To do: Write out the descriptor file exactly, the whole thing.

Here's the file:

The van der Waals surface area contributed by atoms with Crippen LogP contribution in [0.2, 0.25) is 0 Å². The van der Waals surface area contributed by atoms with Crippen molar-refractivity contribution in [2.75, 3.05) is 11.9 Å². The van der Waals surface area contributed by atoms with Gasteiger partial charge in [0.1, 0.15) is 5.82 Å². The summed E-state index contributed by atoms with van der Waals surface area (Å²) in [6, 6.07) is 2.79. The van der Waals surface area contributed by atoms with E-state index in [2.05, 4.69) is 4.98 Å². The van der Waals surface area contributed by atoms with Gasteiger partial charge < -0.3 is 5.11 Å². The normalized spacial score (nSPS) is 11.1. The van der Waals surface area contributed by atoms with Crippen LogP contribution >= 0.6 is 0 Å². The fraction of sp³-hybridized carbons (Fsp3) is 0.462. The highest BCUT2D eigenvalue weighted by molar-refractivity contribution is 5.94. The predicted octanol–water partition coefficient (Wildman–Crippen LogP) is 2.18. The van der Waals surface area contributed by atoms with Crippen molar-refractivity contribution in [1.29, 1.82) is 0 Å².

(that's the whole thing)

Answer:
The van der Waals surface area contributed by atoms with Crippen LogP contribution in [0.2, 0.25) is 0 Å². The van der Waals surface area contributed by atoms with Crippen molar-refractivity contribution in [2.75, 3.05) is 11.9 Å². The van der Waals surface area contributed by atoms with Gasteiger partial charge in [0.1, 0.15) is 5.82 Å². The summed E-state index contributed by atoms with van der Waals surface area (Å²) in [6, 6.07) is 2.79. The van der Waals surface area contributed by atoms with E-state index in [2.05, 4.69) is 4.98 Å². The van der Waals surface area contributed by atoms with Gasteiger partial charge < -0.3 is 5.11 Å². The normalized spacial score (nSPS) is 11.1. The van der Waals surface area contributed by atoms with Crippen LogP contribution >= 0.6 is 0 Å². The fraction of sp³-hybridized carbons (Fsp3) is 0.462. The highest BCUT2D eigenvalue weighted by molar-refractivity contribution is 5.94. The predicted octanol–water partition coefficient (Wildman–Crippen LogP) is 2.18. The van der Waals surface area contributed by atoms with Crippen molar-refractivity contribution in [1.29, 1.82) is 0 Å².